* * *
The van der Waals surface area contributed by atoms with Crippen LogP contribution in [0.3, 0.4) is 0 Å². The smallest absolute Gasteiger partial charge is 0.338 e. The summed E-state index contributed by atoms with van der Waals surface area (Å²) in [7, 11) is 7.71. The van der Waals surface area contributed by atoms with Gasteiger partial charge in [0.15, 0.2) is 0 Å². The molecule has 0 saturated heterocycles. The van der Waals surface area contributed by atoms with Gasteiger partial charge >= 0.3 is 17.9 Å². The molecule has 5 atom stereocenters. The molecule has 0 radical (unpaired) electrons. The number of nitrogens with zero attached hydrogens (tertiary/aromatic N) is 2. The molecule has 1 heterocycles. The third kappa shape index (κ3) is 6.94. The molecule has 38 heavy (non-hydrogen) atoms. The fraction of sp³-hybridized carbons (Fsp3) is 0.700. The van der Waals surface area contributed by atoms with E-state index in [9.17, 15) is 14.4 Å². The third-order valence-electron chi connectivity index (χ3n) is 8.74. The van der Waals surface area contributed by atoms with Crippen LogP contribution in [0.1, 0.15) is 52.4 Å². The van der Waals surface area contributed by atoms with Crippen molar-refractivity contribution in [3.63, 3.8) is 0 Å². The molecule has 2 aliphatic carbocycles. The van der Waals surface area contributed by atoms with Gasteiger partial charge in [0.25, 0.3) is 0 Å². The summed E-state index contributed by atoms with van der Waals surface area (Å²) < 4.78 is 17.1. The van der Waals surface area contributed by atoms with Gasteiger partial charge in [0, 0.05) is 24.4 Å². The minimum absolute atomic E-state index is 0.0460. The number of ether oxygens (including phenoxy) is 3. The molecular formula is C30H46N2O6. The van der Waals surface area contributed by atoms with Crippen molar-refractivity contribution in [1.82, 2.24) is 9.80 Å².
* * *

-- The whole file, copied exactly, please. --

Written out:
The van der Waals surface area contributed by atoms with Crippen LogP contribution in [0.3, 0.4) is 0 Å². The smallest absolute Gasteiger partial charge is 0.338 e. The summed E-state index contributed by atoms with van der Waals surface area (Å²) in [7, 11) is 7.71. The van der Waals surface area contributed by atoms with Gasteiger partial charge in [0.15, 0.2) is 0 Å². The molecule has 0 saturated heterocycles. The van der Waals surface area contributed by atoms with Gasteiger partial charge >= 0.3 is 17.9 Å². The molecule has 5 atom stereocenters. The molecule has 0 radical (unpaired) electrons. The number of nitrogens with zero attached hydrogens (tertiary/aromatic N) is 2. The molecule has 1 heterocycles. The third kappa shape index (κ3) is 6.94. The molecule has 38 heavy (non-hydrogen) atoms. The fraction of sp³-hybridized carbons (Fsp3) is 0.700. The van der Waals surface area contributed by atoms with E-state index in [9.17, 15) is 14.4 Å². The third-order valence-electron chi connectivity index (χ3n) is 8.74. The van der Waals surface area contributed by atoms with Crippen LogP contribution in [0.1, 0.15) is 52.4 Å². The van der Waals surface area contributed by atoms with Crippen molar-refractivity contribution in [3.63, 3.8) is 0 Å². The molecule has 2 aliphatic carbocycles. The van der Waals surface area contributed by atoms with Gasteiger partial charge in [0.25, 0.3) is 0 Å². The summed E-state index contributed by atoms with van der Waals surface area (Å²) < 4.78 is 17.1. The van der Waals surface area contributed by atoms with Gasteiger partial charge in [0, 0.05) is 24.4 Å². The minimum absolute atomic E-state index is 0.0460. The number of ether oxygens (including phenoxy) is 3. The molecular formula is C30H46N2O6. The van der Waals surface area contributed by atoms with Crippen molar-refractivity contribution in [1.82, 2.24) is 9.80 Å².